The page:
We believe the bar/bat mitzvah ceremony can be a meaningful, vibrant moment in the lives of young Jews and their families, not simply a collection of requirements used to enforce school enrollment and synagogue membership. In 2012-2014, we will launch B’nai Mitzvah Revolution, a joint project of the URJ and Hebrew Union College-Jewish Institute of Religion that will work with a pilot group of 10 Reform congregations to explore new ways of deepening the experience of middle school students and their families as they prepare for and celebrate the rite of b’nai mitzvah. As new ideas and models are developed, we will share the successes and challenges of these congregations through our website and through conferences. For participation in the project’s second cohort, beginning in 2015, we plan to recruit a larger group of congregations.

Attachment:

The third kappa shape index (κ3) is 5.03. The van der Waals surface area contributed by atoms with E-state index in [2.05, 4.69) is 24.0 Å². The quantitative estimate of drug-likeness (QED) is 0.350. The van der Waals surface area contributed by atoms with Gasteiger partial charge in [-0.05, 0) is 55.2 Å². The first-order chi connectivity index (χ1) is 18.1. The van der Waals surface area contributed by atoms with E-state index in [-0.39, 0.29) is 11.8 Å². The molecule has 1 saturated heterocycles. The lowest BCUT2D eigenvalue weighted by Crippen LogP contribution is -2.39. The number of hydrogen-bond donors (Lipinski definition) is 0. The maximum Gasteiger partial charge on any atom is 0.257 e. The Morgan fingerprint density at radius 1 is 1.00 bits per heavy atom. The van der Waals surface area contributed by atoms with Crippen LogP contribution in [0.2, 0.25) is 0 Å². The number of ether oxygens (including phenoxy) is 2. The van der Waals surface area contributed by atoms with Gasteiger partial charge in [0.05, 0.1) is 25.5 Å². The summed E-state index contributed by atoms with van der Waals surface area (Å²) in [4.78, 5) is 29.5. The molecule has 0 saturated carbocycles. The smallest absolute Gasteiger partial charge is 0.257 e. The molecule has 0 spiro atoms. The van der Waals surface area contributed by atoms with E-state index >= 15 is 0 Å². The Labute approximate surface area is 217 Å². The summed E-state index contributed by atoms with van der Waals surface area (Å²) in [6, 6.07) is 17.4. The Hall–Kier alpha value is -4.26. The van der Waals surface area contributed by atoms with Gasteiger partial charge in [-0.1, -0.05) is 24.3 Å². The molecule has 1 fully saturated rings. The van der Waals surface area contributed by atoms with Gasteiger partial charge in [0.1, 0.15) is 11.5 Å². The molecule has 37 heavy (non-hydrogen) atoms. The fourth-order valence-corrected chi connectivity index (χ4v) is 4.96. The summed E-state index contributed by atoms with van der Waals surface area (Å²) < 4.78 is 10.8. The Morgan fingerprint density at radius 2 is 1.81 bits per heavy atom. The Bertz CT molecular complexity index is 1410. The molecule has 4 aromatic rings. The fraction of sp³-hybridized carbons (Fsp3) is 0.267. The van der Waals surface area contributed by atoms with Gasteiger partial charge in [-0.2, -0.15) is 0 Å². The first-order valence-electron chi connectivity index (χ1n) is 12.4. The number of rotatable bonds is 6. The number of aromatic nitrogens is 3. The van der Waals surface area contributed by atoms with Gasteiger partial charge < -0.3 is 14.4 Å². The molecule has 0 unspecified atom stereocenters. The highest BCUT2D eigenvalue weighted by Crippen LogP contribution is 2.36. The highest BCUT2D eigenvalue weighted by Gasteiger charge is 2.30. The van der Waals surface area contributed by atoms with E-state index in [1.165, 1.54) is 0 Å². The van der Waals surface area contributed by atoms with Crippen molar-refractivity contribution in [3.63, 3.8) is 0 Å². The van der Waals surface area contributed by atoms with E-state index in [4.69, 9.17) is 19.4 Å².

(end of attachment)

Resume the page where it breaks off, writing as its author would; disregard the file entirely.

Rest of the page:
1. It focuses on Jewish experiences, not just Jewish education.
    We know that the most powerful experiences are hands-on opportunities to build, taste, and explore while nurturing powerful, life-long friendships. Immersive experiences like programmatic weekends, summers, camp, and Israel trips are among the most effective strategies in creating strong Jewish identity. The Campaign will focus on building up and connecting these existing immersive experiences to teens, their families, their congregations, and each other to create a web of interconnected experiences in our youth’s lives. The Campaign will also identify, strengthen, and create a variety of new avenues for youth to meaningfully engage in Jewish life by experiencing Judaism in real-time.
  1. It’s not “one size fits all.”